An Evening At The Metropolitan Opera
For centuries opera has been about more than just music. A destination for harbingers of good taste, lovers of art, culture and fashion - and of connoisseurs of champagne - attending the Opera has long been a refined circus of aesthetics and aural pleasantries. A favorite pastime of royals and industrialists alike, Operas are performed across the great cultural centers in grand opera houses that are intended to delight anyone who steps through their doors.
I have been lucky enough to be apart of this experience for many years. I remembering attending the Opera with my grandmother in Boston when I was far too young to even appreciate the story lines and attending the Viennese Opera on a snowy December night. The first opera I ever saw was La Traviata and I don’t remember anything about it except that I got to wear my favorite patent leather shoes, a five year old's dream, of course. By the second time I saw it, I had become a admirer of the art form that I have been able to experience throughout my life.
Never have I been luckier, however, than to get a behind the scenes look at the fabled Metropolitan Opera - which counts this season as its 50th at it’s home in Lincoln Center in New York City’s Upper West Side. Carpeted in red, The Met is an iconic venue for one of history’s most celebrated forms of amusement -of entertainment and pleasure. The sparkling “Sputnik” chandeliers adorn the palace of dance, vocals and instrumentals as you step inside. And the grand curved staircase leads you into the great theater where productions of musical giants are performed.
And while a night at The Met is symbolic of a cultural phenomenon that transcends languages and cultures, I also found learned something new, something hidden from the opera patron's eye - that the inner workings of The Metropolitan Opera are remarkable. Every detail for each of the 26 productions throughout the season are meticulously crafted through the work of a cacophony of talent- singers, costume designers, musicians, conductors, stage hands and many more.
No detail is over looked in the grandiose productions at The Metropolitan Opera. Coiffed wigs and intricate sets abound in the elaborate production of Don Giovanni which I saw on an early November night.
And that was just what I saw on stage during the performance. Behind the scenes, there is an maze of halls and rooms bustling with artists and craftsmen of all sorts and sets, costumes and props for all of the varied productions they put on. The rehearsal rooms and costume closets were littered with evidence of the impending premiere of Aida among other operas. The inner workings of everything from the prop room, where decadent sets are designed, built and decorated, to the rehearsal stages, where mock sets are in place, are remarkable.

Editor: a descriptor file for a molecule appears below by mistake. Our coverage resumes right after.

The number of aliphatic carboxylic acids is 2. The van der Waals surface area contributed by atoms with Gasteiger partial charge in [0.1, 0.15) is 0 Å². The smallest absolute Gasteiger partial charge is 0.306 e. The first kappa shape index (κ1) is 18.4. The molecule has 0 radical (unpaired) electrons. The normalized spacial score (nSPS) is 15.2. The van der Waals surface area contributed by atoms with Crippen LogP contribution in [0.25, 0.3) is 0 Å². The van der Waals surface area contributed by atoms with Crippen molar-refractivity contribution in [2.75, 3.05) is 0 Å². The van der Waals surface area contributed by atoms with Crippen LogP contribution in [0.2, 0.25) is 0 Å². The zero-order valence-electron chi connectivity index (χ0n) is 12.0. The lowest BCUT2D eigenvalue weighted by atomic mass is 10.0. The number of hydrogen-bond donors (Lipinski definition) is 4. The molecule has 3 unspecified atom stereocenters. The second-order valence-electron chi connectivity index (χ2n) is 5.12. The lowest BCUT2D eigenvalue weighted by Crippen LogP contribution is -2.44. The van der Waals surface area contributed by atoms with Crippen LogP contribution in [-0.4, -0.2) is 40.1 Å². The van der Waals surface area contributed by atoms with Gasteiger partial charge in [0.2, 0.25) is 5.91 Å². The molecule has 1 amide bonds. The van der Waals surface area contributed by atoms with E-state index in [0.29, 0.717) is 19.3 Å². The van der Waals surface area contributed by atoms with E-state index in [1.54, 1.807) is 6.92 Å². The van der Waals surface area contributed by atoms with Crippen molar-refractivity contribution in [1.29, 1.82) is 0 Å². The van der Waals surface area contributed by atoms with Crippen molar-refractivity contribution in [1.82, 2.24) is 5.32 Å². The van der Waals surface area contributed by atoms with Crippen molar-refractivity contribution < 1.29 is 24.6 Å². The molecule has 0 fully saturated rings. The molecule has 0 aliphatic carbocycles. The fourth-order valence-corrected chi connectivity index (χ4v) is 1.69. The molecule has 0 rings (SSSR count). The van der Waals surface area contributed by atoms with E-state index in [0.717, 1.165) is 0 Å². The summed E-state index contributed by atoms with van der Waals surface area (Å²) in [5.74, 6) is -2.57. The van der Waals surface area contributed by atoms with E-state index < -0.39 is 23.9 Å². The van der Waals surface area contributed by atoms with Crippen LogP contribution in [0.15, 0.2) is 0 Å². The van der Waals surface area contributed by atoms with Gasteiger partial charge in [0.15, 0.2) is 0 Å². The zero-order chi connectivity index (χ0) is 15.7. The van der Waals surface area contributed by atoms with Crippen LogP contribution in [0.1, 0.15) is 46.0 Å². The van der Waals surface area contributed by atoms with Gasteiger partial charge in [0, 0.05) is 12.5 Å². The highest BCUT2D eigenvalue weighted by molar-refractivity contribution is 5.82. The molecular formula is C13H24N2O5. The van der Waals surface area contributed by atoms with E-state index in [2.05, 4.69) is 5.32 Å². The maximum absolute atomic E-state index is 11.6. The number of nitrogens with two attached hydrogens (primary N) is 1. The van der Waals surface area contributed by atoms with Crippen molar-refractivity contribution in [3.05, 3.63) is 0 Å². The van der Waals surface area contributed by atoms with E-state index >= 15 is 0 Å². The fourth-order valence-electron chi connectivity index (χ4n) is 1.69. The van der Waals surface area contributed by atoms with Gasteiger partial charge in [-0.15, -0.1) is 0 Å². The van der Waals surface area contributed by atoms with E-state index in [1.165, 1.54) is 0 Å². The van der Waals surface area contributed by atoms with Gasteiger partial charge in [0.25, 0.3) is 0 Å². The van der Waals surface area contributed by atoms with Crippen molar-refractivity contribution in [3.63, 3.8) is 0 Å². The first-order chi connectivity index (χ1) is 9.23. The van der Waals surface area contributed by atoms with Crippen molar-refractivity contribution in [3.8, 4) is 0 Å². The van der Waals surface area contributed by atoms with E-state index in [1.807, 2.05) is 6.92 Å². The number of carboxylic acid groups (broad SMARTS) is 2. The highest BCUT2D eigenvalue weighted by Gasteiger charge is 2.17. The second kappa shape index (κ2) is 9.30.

The true achievement of The Metropolitan Opera is that it produces true large scale works of art - on almost a daily basis throughout the season. And from the Founder’s Hall in the lobby which is lined with portraits of artists past to The Metropolitan Club where members and opera patrons sip champagne in white tie, and the plush velvet seats in the parterres of the auditorium, the organized chaos of backstage life is non existent. From the moment you step onto the plaza at Lincoln Center there is a distinct feeling that you are partaking in something grand - something wonderful - of a centuries old tradition.
The calm elegance of an evening at the opera is something magical, especially when you realize that in the belly of Lincoln Center, there is a sort of artists’ factory, where visual and aural artists collide and coexist with the sole purpose of bringing music to life.
When the chatter gives way to a hush as patrons glide from the lobby to their seats and the lights dim, you get a feeling that opera attendees have had since the days of the Grand Operas in Europe, a feeling that you're about to witness something fantastic.
Don Giovanni has been called “the Iliad of Operas,” and was, as it has been for centuries, a fantastic opera. Centered around the Mozart’s music and the story of the life of an unapologetic hedonistic misogynist , you realize that themes from the 18th century still remain true to this day. And it was during Don Giovanni that I realized, the opera is not just stories of the past accompanied by archaic music from composers who lived long before we could fathom in languages we do not speak; it is a testament to art, theater and music. Because, operas still offer a fully immersive escape, from the preproduction champagne to the thrilling sounds of the baritones and sopranos on stage. But whether we value the stories, the symphonies or simply watching music become personified, the opera is an experience that can delight Marie Antoinette just as much as it can delight a modern-day New England girl like me.
The Metropolitan Opera is a hallmark of the lasting traditions of the Opera but also showed me that the Opera doesn’t have to become a symbol of times past and elder generations either. Throughout the season, The Metropolitan Opera hosts Friday productions designated as “Under 40 Nights” where opera lovers and even some musical novices enjoy a complimentary cocktail reception before the show and reduced priced tickets. The glamour, however, is still unmistakable.
For any cultural enthusiast, head to The Met for an evening that will titillate your senses and eclipse all your modern notions of amusements and entertainment.